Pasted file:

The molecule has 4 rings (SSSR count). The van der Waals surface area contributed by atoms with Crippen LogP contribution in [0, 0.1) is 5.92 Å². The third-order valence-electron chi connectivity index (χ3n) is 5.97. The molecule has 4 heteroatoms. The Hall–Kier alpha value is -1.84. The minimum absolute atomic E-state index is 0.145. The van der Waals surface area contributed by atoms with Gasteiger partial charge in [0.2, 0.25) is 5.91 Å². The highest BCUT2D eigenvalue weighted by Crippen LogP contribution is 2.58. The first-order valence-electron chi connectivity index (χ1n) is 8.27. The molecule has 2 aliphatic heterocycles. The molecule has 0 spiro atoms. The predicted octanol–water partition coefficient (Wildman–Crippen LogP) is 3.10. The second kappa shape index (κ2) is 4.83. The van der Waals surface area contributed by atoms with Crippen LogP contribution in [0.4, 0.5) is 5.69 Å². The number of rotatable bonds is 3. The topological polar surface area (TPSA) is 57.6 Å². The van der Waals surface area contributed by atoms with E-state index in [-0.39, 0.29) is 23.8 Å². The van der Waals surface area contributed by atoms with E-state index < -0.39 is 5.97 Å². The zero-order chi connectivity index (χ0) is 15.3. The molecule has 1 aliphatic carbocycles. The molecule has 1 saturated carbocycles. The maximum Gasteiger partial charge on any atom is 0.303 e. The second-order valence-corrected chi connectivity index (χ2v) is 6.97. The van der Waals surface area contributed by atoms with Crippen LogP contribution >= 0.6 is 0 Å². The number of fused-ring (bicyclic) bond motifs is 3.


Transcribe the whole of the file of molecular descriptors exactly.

The molecule has 4 rings (SSSR count). The van der Waals surface area contributed by atoms with Crippen LogP contribution in [0, 0.1) is 5.92 Å². The third-order valence-electron chi connectivity index (χ3n) is 5.97. The molecule has 4 heteroatoms. The Hall–Kier alpha value is -1.84. The minimum absolute atomic E-state index is 0.145. The van der Waals surface area contributed by atoms with Gasteiger partial charge in [0.2, 0.25) is 5.91 Å². The highest BCUT2D eigenvalue weighted by Crippen LogP contribution is 2.58. The first-order valence-electron chi connectivity index (χ1n) is 8.27. The molecule has 2 aliphatic heterocycles. The molecule has 0 spiro atoms. The predicted octanol–water partition coefficient (Wildman–Crippen LogP) is 3.10. The second kappa shape index (κ2) is 4.83. The van der Waals surface area contributed by atoms with Crippen LogP contribution in [0.4, 0.5) is 5.69 Å². The number of rotatable bonds is 3. The topological polar surface area (TPSA) is 57.6 Å². The van der Waals surface area contributed by atoms with E-state index in [-0.39, 0.29) is 23.8 Å². The van der Waals surface area contributed by atoms with E-state index < -0.39 is 5.97 Å². The zero-order chi connectivity index (χ0) is 15.3. The molecule has 1 aliphatic carbocycles. The molecule has 1 saturated carbocycles. The maximum Gasteiger partial charge on any atom is 0.303 e. The second-order valence-corrected chi connectivity index (χ2v) is 6.97. The van der Waals surface area contributed by atoms with Crippen LogP contribution >= 0.6 is 0 Å². The number of fused-ring (bicyclic) bond motifs is 3.